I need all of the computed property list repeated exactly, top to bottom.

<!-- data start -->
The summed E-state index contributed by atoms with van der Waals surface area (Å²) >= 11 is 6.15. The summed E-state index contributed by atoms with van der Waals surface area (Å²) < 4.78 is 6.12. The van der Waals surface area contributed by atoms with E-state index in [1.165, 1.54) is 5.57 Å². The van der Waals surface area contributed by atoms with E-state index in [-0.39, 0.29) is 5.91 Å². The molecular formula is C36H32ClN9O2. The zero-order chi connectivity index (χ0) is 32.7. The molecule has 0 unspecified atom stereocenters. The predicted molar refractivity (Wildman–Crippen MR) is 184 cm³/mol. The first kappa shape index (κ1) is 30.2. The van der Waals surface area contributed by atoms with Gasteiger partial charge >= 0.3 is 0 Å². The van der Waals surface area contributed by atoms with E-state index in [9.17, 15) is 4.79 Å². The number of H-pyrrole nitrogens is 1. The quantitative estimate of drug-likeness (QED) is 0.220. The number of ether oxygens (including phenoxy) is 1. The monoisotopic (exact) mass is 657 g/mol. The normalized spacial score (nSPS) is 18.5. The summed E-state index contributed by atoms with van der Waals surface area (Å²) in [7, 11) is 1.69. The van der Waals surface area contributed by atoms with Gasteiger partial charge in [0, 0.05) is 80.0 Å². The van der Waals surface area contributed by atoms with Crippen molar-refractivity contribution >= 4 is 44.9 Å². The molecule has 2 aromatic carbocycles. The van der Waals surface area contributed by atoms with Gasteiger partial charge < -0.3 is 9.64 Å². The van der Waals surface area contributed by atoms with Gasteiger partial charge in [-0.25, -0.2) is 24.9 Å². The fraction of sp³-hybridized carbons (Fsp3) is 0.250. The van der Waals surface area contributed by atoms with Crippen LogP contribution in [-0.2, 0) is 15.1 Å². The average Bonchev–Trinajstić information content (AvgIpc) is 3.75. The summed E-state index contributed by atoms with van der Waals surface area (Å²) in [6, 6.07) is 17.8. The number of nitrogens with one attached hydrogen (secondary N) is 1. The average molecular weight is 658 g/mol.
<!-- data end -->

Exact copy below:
The summed E-state index contributed by atoms with van der Waals surface area (Å²) >= 11 is 6.15. The summed E-state index contributed by atoms with van der Waals surface area (Å²) < 4.78 is 6.12. The van der Waals surface area contributed by atoms with E-state index in [1.165, 1.54) is 5.57 Å². The van der Waals surface area contributed by atoms with E-state index in [-0.39, 0.29) is 5.91 Å². The molecular formula is C36H32ClN9O2. The zero-order chi connectivity index (χ0) is 32.7. The molecule has 0 unspecified atom stereocenters. The predicted molar refractivity (Wildman–Crippen MR) is 184 cm³/mol. The first kappa shape index (κ1) is 30.2. The van der Waals surface area contributed by atoms with Gasteiger partial charge >= 0.3 is 0 Å². The van der Waals surface area contributed by atoms with E-state index in [9.17, 15) is 4.79 Å². The number of H-pyrrole nitrogens is 1. The quantitative estimate of drug-likeness (QED) is 0.220. The number of ether oxygens (including phenoxy) is 1. The monoisotopic (exact) mass is 657 g/mol. The normalized spacial score (nSPS) is 18.5. The summed E-state index contributed by atoms with van der Waals surface area (Å²) in [7, 11) is 1.69. The van der Waals surface area contributed by atoms with Gasteiger partial charge in [0, 0.05) is 80.0 Å². The van der Waals surface area contributed by atoms with Crippen molar-refractivity contribution >= 4 is 44.9 Å². The molecule has 2 aromatic carbocycles. The van der Waals surface area contributed by atoms with Gasteiger partial charge < -0.3 is 9.64 Å². The van der Waals surface area contributed by atoms with Gasteiger partial charge in [-0.25, -0.2) is 24.9 Å². The fraction of sp³-hybridized carbons (Fsp3) is 0.250. The van der Waals surface area contributed by atoms with Crippen LogP contribution in [-0.2, 0) is 15.1 Å². The average Bonchev–Trinajstić information content (AvgIpc) is 3.75. The summed E-state index contributed by atoms with van der Waals surface area (Å²) in [6, 6.07) is 17.8. The number of nitrogens with one attached hydrogen (secondary N) is 1. The average molecular weight is 658 g/mol.